Pumice Point at Sunset

On the return trip, I now faced the bison head on, and this time the lead animal was the meanest looking bull I have ever seen. Not particularly large in size, this creature had the same look in his eye as those bulls they cinch up at the rodeo. His horns were literally askew, the left one curving gracefully upward, while the right horn pointed directly out from the skull, then bent ninety degrees at the very tip, pointing exactly at the eye-level of a 5’7” human straddling a snowmobile. Perhaps because of the skull injury, the animal’s fur grew forward on the right side, dropping into his eyes and giving him a one-eyed, crooked-horned look which was probably as neutral as any bison stare, but registered in my mind as “I want to beat my head against something… right now!” I drove a little faster, just in case.

Avalanche Peak

Now, I am a tremendous fan of the Winter Solstice, mostly because it marks the moment when the days will finally start lengthening again. One great thing about commuting on the shortest day of the year, though, is that the sun begins to set just about the time I head south. The mountains were glowing pink, doubly so because of their reflection in the lake. I watched a coyote testing the new ice floes, taking a shortcut across the neck of the lake. To round off my second “Three Dog Day” of the season, a fox scampered down the road for twenty feet before bounding easily over a four-foot snow bank. I pulled up to the garage just before night set in, and was home strapping on my skis as the nearly-full moon was rising, calling me out for an evening ski.

Sunday, December 19, 2010

Stories of Winter in Yellowstone

By the fire at Fishing Bridge
For the record, I am ideologically opposed to blogging. I simply do not believe that anything I have to say is of such great importance that I need to fling it into the world, unedited and unfiltered, for the enlightenment of the masses. However, let it be noted that I am currently living 84 miles from a movie theater, restaurant, library, or shopping center—of which 23 miles must be traveled by snowmobile—and that it gets dark at 5:00, leaving me to spend my evenings snowed into an apartment, talking to myself and the mice. Because my personal life already runs like a blog—endless ramblings muttered at the walls and occasional bursts of human interaction, so infrequent that the sound of another voice or the telephone ringing is always startling—I figure a virtual life could only improve my isolated existence. Let it also be noted that I have burdened your email accounts many times over the past few years with tales of bison encounters and pee-cicles, and that many of you have actually requested more stories of my quirky life in Yellowstone.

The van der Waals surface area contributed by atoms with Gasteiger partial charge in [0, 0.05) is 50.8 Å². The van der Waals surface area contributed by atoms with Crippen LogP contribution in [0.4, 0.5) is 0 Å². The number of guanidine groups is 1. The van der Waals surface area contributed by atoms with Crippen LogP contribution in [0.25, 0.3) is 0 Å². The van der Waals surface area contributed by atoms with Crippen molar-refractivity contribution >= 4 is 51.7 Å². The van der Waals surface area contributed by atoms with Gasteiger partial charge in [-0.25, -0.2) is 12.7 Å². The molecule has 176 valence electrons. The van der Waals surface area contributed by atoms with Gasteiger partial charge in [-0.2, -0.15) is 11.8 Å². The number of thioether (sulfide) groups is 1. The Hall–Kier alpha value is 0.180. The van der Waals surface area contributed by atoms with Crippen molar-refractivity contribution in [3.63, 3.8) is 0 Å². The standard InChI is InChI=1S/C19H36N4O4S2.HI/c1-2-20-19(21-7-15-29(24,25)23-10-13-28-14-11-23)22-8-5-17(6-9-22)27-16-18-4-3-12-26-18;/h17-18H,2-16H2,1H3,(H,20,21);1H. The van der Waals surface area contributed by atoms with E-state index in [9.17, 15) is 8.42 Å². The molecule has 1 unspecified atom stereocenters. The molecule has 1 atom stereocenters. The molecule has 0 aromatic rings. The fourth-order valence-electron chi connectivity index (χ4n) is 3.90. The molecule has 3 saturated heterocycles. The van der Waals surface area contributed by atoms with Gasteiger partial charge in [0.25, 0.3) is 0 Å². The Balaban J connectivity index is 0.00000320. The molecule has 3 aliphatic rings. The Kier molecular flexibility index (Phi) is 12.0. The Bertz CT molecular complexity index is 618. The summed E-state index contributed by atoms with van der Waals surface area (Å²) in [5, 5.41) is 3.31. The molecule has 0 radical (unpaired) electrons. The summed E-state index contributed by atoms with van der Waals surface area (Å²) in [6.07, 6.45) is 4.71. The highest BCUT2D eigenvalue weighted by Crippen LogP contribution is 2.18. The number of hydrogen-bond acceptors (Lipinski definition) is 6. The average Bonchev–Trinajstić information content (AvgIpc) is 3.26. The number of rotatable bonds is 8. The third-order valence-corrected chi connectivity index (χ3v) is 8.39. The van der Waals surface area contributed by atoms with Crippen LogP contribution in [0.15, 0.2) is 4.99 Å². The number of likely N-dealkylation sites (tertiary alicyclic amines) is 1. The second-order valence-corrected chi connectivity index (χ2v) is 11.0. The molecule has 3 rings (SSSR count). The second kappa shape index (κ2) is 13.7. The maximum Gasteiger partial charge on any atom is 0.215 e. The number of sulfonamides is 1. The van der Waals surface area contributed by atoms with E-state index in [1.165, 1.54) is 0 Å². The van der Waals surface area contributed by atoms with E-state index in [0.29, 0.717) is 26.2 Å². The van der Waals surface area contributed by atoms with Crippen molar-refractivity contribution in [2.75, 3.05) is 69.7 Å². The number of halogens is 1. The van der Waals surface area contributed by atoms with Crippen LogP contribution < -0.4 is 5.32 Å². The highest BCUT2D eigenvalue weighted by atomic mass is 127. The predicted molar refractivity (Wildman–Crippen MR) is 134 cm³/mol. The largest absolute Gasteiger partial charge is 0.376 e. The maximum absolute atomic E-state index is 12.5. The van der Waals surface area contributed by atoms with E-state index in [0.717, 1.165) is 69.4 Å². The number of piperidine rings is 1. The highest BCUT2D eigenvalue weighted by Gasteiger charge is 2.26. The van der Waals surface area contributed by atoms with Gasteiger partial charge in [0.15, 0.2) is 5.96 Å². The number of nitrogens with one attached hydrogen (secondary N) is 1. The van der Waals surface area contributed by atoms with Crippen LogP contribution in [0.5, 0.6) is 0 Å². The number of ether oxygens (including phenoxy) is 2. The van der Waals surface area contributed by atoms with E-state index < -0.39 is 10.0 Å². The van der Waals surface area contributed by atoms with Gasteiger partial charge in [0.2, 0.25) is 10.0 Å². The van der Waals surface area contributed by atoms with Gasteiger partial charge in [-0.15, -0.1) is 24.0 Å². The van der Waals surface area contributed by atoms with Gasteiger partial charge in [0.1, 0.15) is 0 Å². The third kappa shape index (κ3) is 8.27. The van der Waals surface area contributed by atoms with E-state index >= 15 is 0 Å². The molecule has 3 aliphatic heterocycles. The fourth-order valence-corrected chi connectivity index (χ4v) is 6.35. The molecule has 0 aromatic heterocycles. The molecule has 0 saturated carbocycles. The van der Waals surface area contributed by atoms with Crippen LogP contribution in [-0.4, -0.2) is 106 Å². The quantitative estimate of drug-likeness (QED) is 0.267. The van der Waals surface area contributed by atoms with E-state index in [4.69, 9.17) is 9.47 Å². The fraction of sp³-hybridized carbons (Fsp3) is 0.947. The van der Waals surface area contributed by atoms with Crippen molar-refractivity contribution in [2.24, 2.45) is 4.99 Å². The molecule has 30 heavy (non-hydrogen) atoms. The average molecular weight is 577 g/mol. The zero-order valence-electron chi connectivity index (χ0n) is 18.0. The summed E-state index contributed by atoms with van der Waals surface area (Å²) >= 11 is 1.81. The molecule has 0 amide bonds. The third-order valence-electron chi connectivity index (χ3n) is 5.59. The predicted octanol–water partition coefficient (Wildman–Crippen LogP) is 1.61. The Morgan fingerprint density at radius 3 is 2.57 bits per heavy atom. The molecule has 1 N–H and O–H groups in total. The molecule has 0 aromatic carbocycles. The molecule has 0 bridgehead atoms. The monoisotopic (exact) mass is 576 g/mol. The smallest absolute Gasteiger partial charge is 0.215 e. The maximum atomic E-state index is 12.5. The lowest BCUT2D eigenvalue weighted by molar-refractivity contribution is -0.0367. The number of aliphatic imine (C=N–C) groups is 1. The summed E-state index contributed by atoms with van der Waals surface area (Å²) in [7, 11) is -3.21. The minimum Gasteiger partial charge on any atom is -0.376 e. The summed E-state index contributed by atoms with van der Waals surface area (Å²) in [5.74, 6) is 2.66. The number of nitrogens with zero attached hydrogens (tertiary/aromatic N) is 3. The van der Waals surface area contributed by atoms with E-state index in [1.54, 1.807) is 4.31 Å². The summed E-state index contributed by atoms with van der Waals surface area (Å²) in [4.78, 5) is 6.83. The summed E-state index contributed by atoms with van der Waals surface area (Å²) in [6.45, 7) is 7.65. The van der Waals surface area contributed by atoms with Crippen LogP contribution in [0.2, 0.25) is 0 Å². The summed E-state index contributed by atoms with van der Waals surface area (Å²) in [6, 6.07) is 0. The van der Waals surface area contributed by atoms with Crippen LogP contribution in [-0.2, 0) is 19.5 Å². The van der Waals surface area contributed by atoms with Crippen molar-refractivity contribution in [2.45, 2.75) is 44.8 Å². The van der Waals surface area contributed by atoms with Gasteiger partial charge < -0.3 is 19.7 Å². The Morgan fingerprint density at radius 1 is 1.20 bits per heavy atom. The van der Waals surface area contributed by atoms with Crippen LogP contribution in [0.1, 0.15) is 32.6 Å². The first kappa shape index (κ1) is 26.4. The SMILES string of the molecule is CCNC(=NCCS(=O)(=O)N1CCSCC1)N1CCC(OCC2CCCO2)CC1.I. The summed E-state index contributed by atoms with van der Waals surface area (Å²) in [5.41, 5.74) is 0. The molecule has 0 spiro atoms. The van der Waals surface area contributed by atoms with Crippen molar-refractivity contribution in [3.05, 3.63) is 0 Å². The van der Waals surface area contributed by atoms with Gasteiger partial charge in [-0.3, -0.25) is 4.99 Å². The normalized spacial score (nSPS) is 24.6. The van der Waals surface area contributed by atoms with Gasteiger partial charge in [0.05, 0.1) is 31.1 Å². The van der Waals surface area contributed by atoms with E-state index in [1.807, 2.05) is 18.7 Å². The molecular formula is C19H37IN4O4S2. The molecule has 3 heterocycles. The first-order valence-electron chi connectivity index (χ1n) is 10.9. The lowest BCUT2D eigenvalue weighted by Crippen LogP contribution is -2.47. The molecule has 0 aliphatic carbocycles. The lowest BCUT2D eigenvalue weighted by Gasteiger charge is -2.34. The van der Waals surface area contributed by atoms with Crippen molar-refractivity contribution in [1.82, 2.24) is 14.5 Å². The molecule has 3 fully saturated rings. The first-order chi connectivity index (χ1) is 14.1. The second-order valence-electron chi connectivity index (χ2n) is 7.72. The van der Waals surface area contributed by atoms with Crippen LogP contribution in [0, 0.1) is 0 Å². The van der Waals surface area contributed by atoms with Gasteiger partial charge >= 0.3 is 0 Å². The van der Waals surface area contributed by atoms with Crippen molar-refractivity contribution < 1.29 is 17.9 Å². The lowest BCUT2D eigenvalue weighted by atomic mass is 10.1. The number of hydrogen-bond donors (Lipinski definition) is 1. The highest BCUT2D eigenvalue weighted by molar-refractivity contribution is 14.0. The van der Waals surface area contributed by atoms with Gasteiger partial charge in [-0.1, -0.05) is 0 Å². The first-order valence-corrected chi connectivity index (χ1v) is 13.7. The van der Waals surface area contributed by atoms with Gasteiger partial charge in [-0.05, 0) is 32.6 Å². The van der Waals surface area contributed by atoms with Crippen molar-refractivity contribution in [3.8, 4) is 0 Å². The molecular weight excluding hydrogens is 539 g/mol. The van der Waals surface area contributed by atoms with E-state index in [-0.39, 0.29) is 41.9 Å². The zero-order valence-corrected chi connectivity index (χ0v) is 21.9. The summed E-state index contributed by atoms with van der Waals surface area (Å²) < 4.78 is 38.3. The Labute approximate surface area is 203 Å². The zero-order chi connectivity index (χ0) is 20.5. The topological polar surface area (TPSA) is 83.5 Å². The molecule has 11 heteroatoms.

Thus, before heading north for my fourth winter in Yellowstone, I decided to join the digitized masses and “blog it.” (No, this does not mean I’m joining Facebook—not until I’m post-dissertation, as promised.) I have no expectations of a dedicated fan base, but I’m interested to see what will happen if I try to write a little more frequently about life in the Interior. And, of course, I welcome comments from any living thing, helping me feel more like a socialized human being. Fortunately for you, it looks like my season will be truncated this year, so you don’t have to commit to following my wintertime musings for more than a month. So, without further ado, I invite you to “The Warming Hut.”

The Welcoming Party

So, I get that it’s hard to find a warm place to snuggle up for the winter in Yellowstone, and that I have plenty of room in my spacious one-bedroom apartment this season, but I’ve decided to modify my “all visitors welcome” policy to disinvite anyone who scurries under my bed and poops on my counter. Long ago I owned up to my irrational fear of mice, and though I reasonably understand that I could squash a mouse with my boot, that they are more afraid of me, and that they aren’t actually going to bite off my nose in my sleep, when I see a mouse I become that 1950s cartoon housewife, standing on a chair, shrieking, and swatting wildly with a broom (and that is only a slight exaggeration.)